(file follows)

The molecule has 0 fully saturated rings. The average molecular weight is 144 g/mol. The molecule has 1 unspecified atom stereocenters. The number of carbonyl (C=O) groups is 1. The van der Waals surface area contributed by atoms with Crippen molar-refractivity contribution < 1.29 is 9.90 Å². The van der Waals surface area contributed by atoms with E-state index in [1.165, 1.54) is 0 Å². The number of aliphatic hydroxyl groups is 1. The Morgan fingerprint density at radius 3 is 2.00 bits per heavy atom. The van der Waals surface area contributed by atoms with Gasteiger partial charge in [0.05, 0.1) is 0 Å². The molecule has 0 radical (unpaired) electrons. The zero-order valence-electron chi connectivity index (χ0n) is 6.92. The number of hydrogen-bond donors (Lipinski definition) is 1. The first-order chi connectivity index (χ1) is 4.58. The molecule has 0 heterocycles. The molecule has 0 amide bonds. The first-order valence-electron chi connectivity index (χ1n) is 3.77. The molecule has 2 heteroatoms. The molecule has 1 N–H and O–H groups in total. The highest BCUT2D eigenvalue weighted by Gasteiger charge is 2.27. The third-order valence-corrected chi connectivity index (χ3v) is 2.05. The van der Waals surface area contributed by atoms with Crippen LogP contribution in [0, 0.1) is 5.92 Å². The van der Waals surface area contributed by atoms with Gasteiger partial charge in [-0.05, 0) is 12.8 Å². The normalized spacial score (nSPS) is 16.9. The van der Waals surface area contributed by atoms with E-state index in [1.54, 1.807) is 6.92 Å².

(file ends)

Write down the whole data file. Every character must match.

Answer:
The molecule has 0 fully saturated rings. The average molecular weight is 144 g/mol. The molecule has 1 unspecified atom stereocenters. The number of carbonyl (C=O) groups is 1. The van der Waals surface area contributed by atoms with Crippen molar-refractivity contribution < 1.29 is 9.90 Å². The van der Waals surface area contributed by atoms with E-state index in [1.165, 1.54) is 0 Å². The number of aliphatic hydroxyl groups is 1. The Morgan fingerprint density at radius 3 is 2.00 bits per heavy atom. The van der Waals surface area contributed by atoms with Gasteiger partial charge in [0.05, 0.1) is 0 Å². The molecule has 0 radical (unpaired) electrons. The zero-order valence-electron chi connectivity index (χ0n) is 6.92. The number of hydrogen-bond donors (Lipinski definition) is 1. The first-order chi connectivity index (χ1) is 4.58. The molecule has 0 heterocycles. The molecule has 0 amide bonds. The first-order valence-electron chi connectivity index (χ1n) is 3.77. The molecule has 2 heteroatoms. The molecule has 1 N–H and O–H groups in total. The highest BCUT2D eigenvalue weighted by Gasteiger charge is 2.27. The third-order valence-corrected chi connectivity index (χ3v) is 2.05. The van der Waals surface area contributed by atoms with Crippen LogP contribution in [0, 0.1) is 5.92 Å². The van der Waals surface area contributed by atoms with Gasteiger partial charge in [-0.05, 0) is 12.8 Å². The normalized spacial score (nSPS) is 16.9. The van der Waals surface area contributed by atoms with E-state index in [1.54, 1.807) is 6.92 Å².